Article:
Matt Smith has one word of advice for Newsom: "highrise"
Like a lot of SF progressives, the SF Weekly's Matt Smith sees himself as a visionary. Fresh off witlessly bashing Mayor Newsom in last week's edition, Smith offers him some career advice. Like the character in The Graduate who offered Benjamin one-word career advice ("plastics"), Smith's offers a succinct bit of wisdom to Newsom: "highrise":
This brings us to our just-finished local election, and the question of what our newly re-elected mayor should do now that he'll be turning his aspirations toward state or national office. Gavin Newsom earned his second term in part by racing a decade ahead of the rest of America on the issue of gay rights. Rising to national stature from backwoods San Francisco might mean similarly separating nonsense from reality on the issue of what to do about global warming.
"Backwoods San Francisco"? Newsom may have been years ahead of the rest of the country on gay marriage, but his February, 2004 edict allowing gay marriages in SF was, tragically, about a year premature. If Newsom had waited until after the November elections that year, President Bush might not have been reelected, since the subsequent furor helped fuel a ferocious grassroots Republican campaign to reelect Bush:
To the extent the sleepy 2007 mayoral election was controversial, the one issue people complained most about was the supposedly troublesome fact that new skyscrapers are being built downtown. Emblematic of this ill-informed fretting was an article in a not-to-be-named local leftist political pamphlet that last week denounced high-rise buildings because residents "can't grow their own food"---as if Bay Area duplex dwellers somehow could. Just as supposedly bad for the environment, according to the pamphlet: Multistory buildings are wasteful because their construction requires "extra-enforced foundations" and "high-tinsel[sic] steel."
People during the campaign complained "most" about skyscrapers in SF? Where? When? There have been a few letters to the editor complaining about the first Rincon Hill highrise, but that's it, except for District 5 Diary, and I doubt that Smith had in mind my constant laments about Rincon Hill and the Market/Octavia Plan. No, that patently untrue statement was just a rhetorical device before Smith introduces a straw man in the form of a pamphlet by "a not-to-be-named local leftist" group---apparently a reference to the Bay Guardian---which he proceeds to ridicule, as if a fringe-left political group represents anything of significance. (Recall that last year Smith used the same approach after the injunction against the city on the Bicycle Plan, when he dubbed me a not-to-be-named "mean" person.)
The reality is that Mayor Newsom and our "progressive" Board of Supervisors are, alas, already pushing the kind of highrise development that Smith wants. But that's just not "meaningful" enough for Smith:
During the past couple of years San Francisco has endeavored to increase the density of apartments downtown. This policy has the obvious economic and social benefits of providing more much-needed housing while making it easier to walk — rather than drive — to shopping, work, and play. But an antidevelopment political culture here makes it difficult to increase local apartment density on a truly meaningful scale — unless you're a leader no longer running for local office. Perhaps a Gavin Newsom not tethered by the need for local re-election, who is focused on his national stature, could speed up this densifying trend and spread it beyond downtown and into the Richmond, the Van Ness area, Glen Park, the Mission, the central waterfront, and beyond.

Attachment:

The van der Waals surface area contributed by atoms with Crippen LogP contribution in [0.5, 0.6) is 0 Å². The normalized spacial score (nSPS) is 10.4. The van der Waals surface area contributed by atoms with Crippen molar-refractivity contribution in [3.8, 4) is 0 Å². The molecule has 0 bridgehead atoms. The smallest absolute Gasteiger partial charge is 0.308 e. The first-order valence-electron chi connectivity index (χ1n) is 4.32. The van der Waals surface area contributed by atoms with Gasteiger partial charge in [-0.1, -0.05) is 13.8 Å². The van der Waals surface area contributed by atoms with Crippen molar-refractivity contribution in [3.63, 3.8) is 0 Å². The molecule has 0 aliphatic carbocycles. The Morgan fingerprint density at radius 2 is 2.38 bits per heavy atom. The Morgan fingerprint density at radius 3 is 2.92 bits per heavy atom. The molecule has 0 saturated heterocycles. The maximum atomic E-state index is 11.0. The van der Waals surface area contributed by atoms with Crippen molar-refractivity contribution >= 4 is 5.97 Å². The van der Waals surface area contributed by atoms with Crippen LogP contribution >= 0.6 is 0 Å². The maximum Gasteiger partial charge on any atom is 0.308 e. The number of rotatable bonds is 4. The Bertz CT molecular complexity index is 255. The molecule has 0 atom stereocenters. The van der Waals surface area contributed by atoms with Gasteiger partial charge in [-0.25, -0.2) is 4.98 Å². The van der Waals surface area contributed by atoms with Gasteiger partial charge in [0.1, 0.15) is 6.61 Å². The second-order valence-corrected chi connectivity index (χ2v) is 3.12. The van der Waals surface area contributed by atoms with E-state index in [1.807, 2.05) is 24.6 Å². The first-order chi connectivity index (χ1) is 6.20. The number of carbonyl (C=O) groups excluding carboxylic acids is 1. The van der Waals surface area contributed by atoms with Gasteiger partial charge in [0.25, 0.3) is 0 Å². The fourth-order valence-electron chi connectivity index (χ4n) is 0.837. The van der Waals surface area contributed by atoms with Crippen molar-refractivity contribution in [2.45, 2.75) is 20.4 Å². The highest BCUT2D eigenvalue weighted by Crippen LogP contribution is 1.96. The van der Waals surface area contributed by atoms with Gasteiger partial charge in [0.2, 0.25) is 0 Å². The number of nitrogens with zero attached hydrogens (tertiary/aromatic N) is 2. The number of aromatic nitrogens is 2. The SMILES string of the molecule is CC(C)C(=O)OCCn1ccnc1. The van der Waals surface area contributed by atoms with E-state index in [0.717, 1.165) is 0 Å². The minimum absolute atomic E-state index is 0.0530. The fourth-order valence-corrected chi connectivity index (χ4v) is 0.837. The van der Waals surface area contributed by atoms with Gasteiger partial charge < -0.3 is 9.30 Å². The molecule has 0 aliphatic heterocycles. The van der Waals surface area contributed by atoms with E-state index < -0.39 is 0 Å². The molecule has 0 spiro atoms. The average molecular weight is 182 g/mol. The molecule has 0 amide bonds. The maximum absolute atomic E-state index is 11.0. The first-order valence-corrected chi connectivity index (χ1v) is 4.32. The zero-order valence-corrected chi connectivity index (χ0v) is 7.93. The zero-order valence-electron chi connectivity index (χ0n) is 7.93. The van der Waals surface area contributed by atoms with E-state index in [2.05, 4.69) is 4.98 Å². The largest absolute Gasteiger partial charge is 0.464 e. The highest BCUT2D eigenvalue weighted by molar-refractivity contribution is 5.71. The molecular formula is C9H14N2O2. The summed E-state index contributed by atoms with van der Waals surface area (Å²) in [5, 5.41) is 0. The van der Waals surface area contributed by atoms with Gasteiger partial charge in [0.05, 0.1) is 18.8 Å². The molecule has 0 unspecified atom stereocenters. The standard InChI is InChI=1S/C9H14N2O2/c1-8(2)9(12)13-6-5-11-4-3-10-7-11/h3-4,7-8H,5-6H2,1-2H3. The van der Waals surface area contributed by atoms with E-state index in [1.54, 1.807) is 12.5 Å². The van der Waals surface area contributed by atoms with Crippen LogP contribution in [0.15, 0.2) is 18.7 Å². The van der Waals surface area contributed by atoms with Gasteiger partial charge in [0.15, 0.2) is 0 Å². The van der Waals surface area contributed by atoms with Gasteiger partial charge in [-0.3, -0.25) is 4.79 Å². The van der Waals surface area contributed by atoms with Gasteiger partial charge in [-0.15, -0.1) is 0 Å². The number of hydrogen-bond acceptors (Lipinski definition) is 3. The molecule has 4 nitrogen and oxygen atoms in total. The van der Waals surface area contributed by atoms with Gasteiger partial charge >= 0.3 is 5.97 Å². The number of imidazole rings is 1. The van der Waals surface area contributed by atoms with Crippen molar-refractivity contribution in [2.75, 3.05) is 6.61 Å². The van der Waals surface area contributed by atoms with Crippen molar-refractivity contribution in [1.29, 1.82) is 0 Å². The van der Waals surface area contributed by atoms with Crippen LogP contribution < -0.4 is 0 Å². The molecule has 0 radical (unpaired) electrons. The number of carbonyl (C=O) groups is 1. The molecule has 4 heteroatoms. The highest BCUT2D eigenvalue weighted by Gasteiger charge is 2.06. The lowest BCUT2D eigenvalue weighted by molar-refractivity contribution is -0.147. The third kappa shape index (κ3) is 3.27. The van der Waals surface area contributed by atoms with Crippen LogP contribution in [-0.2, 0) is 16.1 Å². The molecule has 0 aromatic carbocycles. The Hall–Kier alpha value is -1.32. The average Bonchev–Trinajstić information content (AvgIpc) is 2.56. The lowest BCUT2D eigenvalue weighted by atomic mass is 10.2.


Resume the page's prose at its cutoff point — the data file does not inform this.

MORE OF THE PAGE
Gavin Newsom will show state and national voters what a visionary he is by pushing highrises into the city's neighborhoods! This is not a new "vision" for Smith, who a few years ago advocated putting highrises on both sides of Golden Gate Park on Lincoln Ave. and Fulton St.
Smith, like the folks in the city's Planning Dept., think San Francisco should become like Manhattan or Hong Kong, because that would save the state from suburban sprawl, which will lead to ecological disaster. But why don't the suburbs build highrises to house the state's growing population? Why does Smith think that cities must be the first to sacrifice their quality of life?
The answer: Smith and his like-minded allies don't think a lot of highrises in SF's neighborhoods will degrade our quality of life. This is where the Transit Corridors theory comes into play. These folks think San Francisco---and, presumably, other cities---can build an unlimited amount of housing along main traffic arteries, because then people can just ride the bus, even though of course Muni can't handle its present passenger load on the city's primary transit corridors.
Unmentioned in Smith's latest piece is the crucial role bicycles play in his "vision." Those of us who worry that encouraging thousands of more residents in highrises is likely to lead to increased traffic congestion on city streets don't understand that many of these new residents will simply use bikes to get around here in Highriseville. This is why the SF Bicycle Coalition supports Smith's version of the future of San Francisco.
Even though Newsom has been deferential to the Bicycle Coalition and its many ideological fellow travelers here in SF, he's unlikely to take Smith's highrise advice. If he runs for Governor of California, for example, Newsom's willingness to sacrifice San Francisco's neighborhoods won't trump the two issues his Republican opponents are likely to use against him: gay marriage, which won't play as well in the hinterlands as it does here in Progressive Land. And immigration, since SF is officially a "sanctuary" city for illegal immigrants, which won't necessarily be seen as such a good idea by the rest of the state.